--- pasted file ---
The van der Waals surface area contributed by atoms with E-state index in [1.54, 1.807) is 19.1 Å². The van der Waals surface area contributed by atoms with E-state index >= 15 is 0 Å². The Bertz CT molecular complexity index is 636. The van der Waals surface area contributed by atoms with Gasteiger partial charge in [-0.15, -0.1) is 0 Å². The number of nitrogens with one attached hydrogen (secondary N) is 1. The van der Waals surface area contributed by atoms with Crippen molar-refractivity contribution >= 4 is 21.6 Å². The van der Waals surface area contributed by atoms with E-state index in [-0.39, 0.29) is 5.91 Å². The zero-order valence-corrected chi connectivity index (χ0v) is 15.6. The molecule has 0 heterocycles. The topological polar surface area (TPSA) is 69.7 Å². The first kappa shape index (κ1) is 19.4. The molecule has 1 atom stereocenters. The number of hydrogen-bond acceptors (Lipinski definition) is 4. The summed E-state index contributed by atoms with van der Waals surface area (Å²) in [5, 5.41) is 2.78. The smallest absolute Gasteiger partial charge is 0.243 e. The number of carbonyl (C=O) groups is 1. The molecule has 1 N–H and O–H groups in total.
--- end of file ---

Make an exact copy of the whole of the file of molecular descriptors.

The van der Waals surface area contributed by atoms with E-state index in [1.54, 1.807) is 19.1 Å². The van der Waals surface area contributed by atoms with E-state index >= 15 is 0 Å². The Bertz CT molecular complexity index is 636. The van der Waals surface area contributed by atoms with Gasteiger partial charge in [-0.15, -0.1) is 0 Å². The number of nitrogens with one attached hydrogen (secondary N) is 1. The van der Waals surface area contributed by atoms with Crippen molar-refractivity contribution >= 4 is 21.6 Å². The van der Waals surface area contributed by atoms with E-state index in [-0.39, 0.29) is 5.91 Å². The zero-order valence-corrected chi connectivity index (χ0v) is 15.6. The molecule has 0 heterocycles. The topological polar surface area (TPSA) is 69.7 Å². The first kappa shape index (κ1) is 19.4. The molecule has 1 atom stereocenters. The number of hydrogen-bond acceptors (Lipinski definition) is 4. The summed E-state index contributed by atoms with van der Waals surface area (Å²) in [5, 5.41) is 2.78. The smallest absolute Gasteiger partial charge is 0.243 e. The number of carbonyl (C=O) groups is 1. The molecule has 1 N–H and O–H groups in total.